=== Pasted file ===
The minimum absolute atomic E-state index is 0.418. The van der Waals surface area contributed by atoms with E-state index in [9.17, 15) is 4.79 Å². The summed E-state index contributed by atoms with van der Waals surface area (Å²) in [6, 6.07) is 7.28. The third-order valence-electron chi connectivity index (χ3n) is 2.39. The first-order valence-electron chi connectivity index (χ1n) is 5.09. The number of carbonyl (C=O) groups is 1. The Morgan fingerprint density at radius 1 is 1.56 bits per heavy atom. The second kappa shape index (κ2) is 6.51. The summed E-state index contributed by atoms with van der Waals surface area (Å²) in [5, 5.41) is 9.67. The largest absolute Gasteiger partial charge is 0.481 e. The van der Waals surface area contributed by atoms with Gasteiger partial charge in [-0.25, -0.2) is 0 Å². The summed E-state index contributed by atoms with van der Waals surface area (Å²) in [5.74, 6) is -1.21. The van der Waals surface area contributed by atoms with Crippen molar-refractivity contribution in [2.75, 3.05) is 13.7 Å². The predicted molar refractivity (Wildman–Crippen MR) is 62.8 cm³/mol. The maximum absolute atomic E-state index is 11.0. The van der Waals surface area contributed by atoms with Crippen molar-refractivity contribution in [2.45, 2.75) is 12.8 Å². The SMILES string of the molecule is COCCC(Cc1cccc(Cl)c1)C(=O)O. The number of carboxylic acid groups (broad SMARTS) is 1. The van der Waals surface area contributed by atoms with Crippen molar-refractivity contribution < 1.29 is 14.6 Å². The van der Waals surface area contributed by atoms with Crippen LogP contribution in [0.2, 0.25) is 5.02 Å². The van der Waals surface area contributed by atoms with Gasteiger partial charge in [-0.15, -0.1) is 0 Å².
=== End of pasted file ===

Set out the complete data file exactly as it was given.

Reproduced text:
The minimum absolute atomic E-state index is 0.418. The van der Waals surface area contributed by atoms with E-state index in [9.17, 15) is 4.79 Å². The summed E-state index contributed by atoms with van der Waals surface area (Å²) in [6, 6.07) is 7.28. The third-order valence-electron chi connectivity index (χ3n) is 2.39. The first-order valence-electron chi connectivity index (χ1n) is 5.09. The number of carbonyl (C=O) groups is 1. The Morgan fingerprint density at radius 1 is 1.56 bits per heavy atom. The second kappa shape index (κ2) is 6.51. The summed E-state index contributed by atoms with van der Waals surface area (Å²) in [5, 5.41) is 9.67. The largest absolute Gasteiger partial charge is 0.481 e. The van der Waals surface area contributed by atoms with Gasteiger partial charge in [-0.25, -0.2) is 0 Å². The summed E-state index contributed by atoms with van der Waals surface area (Å²) in [5.74, 6) is -1.21. The van der Waals surface area contributed by atoms with Crippen molar-refractivity contribution in [2.75, 3.05) is 13.7 Å². The predicted molar refractivity (Wildman–Crippen MR) is 62.8 cm³/mol. The maximum absolute atomic E-state index is 11.0. The van der Waals surface area contributed by atoms with Crippen molar-refractivity contribution in [2.45, 2.75) is 12.8 Å². The SMILES string of the molecule is COCCC(Cc1cccc(Cl)c1)C(=O)O. The number of carboxylic acid groups (broad SMARTS) is 1. The van der Waals surface area contributed by atoms with Crippen molar-refractivity contribution < 1.29 is 14.6 Å². The van der Waals surface area contributed by atoms with Crippen LogP contribution in [0.2, 0.25) is 5.02 Å². The van der Waals surface area contributed by atoms with Gasteiger partial charge in [-0.15, -0.1) is 0 Å².